Some home builders are heralding federal regulators’ move this week to ease mortgage-qualification standards as a key to reviving the entry-level market but at least one is panning it as a return to dangerous lending.
The Federal Housing Finance Agency indicated this week it will expand mortgage availability with changes such as allowing borrowers to make a down payment of 3% of a loan’s value rather than the typical 20% for a high-quality mortgage.
On Thursday, two national builders reporting quarterly results touted the change as key to bringing first-time buyers back into the market. First-time buyers accounted for an average of 29% of new home sales from 2001 to 2011, according to the National Association of Home Builders. But this year that figure has dropped to an estimated 16% , because of tepid job and wage growth, mounting student debt and tight lending standards.
“I don’t think anybody is a proponent for going back to what happened in 2006 or 2007 at all, but a little common sense goes a long way,” said Larry Nicholson, chief executive of builder Ryland Group Inc., in a conference call with investors Thursday, adding, “I do think it helps the entry-level buyer with the 97% (loan-to-value) program. I think that will get some people off the fence.”
Richard Dugas, CEO of builder PulteGroup Inc., called the proposed changes “a positive statement” during his quarterly conference call with investors on Thursday. “Over time, as some of these ideas get put into practice, it certainly has the potential to affect activity, particularly for the entry-level category,” Mr. Dugas said.
But a different view was expressed Wednesday by Robert Toll, founder and executive chairman of luxury home builder Toll Brothers Inc., during remarks at a Urban Land Institute conferencein New York. He called the proposed loosening of credit standards “a really dumb-ass idea.”
“Yeah, we have a slow recovery, but it appears to be going to continue,” Mr. Toll said, adding, “Why do we want to go do what got us into this problem in the first place? … Three percent down doesn’t make any sense.”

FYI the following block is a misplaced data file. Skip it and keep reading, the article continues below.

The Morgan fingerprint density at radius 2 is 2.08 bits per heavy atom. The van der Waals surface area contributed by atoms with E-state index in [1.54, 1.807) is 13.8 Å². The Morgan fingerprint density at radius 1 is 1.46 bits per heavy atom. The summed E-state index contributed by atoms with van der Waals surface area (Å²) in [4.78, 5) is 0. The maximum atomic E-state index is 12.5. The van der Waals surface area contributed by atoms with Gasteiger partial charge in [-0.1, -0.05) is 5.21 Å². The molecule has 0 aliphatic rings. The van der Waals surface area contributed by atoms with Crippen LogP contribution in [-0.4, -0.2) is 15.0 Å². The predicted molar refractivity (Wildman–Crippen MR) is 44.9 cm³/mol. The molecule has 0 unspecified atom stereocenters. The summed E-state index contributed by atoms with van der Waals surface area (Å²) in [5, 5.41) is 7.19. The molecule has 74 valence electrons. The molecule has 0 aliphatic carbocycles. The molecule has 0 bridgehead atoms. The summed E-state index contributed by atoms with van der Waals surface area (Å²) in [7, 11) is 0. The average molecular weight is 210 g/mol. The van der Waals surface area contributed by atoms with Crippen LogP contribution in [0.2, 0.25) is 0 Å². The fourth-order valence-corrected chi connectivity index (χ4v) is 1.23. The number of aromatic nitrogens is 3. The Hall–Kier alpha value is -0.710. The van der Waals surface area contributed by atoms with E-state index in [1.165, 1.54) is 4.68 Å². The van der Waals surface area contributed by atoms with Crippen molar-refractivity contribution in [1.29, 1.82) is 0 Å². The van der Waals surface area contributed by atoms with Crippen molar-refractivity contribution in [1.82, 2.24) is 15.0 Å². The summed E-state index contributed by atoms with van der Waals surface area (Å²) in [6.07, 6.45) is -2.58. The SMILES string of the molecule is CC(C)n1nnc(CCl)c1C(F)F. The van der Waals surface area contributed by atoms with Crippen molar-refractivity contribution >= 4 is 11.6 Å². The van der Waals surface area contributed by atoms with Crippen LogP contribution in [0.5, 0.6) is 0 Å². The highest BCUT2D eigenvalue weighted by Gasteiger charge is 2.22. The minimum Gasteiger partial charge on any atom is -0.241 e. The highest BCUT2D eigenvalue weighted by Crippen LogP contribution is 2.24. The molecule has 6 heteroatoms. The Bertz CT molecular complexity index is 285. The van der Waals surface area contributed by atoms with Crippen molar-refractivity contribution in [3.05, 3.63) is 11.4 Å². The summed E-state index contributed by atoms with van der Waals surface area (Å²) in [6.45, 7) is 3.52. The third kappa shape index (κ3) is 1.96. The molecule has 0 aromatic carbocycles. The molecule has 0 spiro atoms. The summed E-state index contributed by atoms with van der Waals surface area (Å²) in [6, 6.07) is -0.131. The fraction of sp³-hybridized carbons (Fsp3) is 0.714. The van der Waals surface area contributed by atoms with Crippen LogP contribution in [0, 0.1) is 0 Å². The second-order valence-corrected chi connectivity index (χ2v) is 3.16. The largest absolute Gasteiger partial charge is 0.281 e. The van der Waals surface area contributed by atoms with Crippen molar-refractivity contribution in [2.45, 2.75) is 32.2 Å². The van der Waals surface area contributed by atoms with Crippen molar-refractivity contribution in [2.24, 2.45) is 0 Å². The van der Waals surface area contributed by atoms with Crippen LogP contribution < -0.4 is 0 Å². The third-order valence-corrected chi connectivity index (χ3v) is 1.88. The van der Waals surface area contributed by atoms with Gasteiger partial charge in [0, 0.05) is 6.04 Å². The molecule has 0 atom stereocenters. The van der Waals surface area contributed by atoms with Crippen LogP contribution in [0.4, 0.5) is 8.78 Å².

Mr. Toll concluded that lenders have required a 20% down payment on top-rated mortgages for decades “and we had a hell of a housing program.”
Mr. Toll has a little less at risk than do other homebuilders. His company caters to affluent buyers, selling homes at an average price of $717,000. Pulte and Ryland, by contrast, serve more entry-level buyers than Toll, though they sell to others as well.
Quarterly results released by Pulte and Ryland on Thursday reflected a new-home market that remains stuck between neutral and slow growth. Pulte reported inking 3,779 sales contracts in its third quarter, flat from the year-ago period when analysts expected a gain of 5%. Ryland posted a 7.2% increase in orders to 1,707 when analysts expected a double-digit gain.
Ryland’s average selling price registered $331,000, up 11.1% from a year earlier after gains in the high teen percentages earlier in 2014, according to Raymond James & Associates analyst Buck Horne.
Toll, for its part, reported in September a 6% decline in orders in its latest quarter, which ended July 31.